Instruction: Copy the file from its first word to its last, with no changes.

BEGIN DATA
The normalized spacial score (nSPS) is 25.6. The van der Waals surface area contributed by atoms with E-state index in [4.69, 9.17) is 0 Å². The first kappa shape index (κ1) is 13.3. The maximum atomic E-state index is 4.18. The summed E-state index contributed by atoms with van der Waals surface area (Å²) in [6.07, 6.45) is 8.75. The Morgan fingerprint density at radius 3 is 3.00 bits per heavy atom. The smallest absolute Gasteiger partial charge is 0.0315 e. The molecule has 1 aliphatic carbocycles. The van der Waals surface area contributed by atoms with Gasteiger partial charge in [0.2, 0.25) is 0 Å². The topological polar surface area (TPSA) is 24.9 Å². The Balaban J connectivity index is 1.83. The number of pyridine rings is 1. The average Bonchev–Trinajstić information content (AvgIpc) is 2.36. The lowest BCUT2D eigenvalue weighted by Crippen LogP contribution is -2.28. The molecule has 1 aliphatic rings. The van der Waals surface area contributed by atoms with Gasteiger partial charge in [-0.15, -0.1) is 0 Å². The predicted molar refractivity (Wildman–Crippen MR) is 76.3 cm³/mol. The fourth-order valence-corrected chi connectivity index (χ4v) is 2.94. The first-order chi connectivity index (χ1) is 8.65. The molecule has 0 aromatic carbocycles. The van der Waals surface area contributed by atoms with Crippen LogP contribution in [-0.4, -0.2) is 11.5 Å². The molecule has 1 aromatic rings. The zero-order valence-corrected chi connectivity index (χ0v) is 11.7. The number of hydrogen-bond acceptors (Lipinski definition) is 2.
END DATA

The normalized spacial score (nSPS) is 25.6. The van der Waals surface area contributed by atoms with E-state index in [4.69, 9.17) is 0 Å². The first kappa shape index (κ1) is 13.3. The maximum atomic E-state index is 4.18. The summed E-state index contributed by atoms with van der Waals surface area (Å²) in [6.07, 6.45) is 8.75. The Morgan fingerprint density at radius 3 is 3.00 bits per heavy atom. The smallest absolute Gasteiger partial charge is 0.0315 e. The molecule has 1 aliphatic carbocycles. The van der Waals surface area contributed by atoms with Gasteiger partial charge in [0.2, 0.25) is 0 Å². The topological polar surface area (TPSA) is 24.9 Å². The Balaban J connectivity index is 1.83. The number of pyridine rings is 1. The average Bonchev–Trinajstić information content (AvgIpc) is 2.36. The lowest BCUT2D eigenvalue weighted by Crippen LogP contribution is -2.28. The molecule has 1 aliphatic rings. The van der Waals surface area contributed by atoms with Gasteiger partial charge in [-0.15, -0.1) is 0 Å². The predicted molar refractivity (Wildman–Crippen MR) is 76.3 cm³/mol. The fourth-order valence-corrected chi connectivity index (χ4v) is 2.94. The first-order chi connectivity index (χ1) is 8.65. The molecule has 0 aromatic carbocycles. The van der Waals surface area contributed by atoms with Crippen LogP contribution in [-0.4, -0.2) is 11.5 Å². The molecule has 1 aromatic rings. The zero-order valence-corrected chi connectivity index (χ0v) is 11.7. The number of hydrogen-bond acceptors (Lipinski definition) is 2.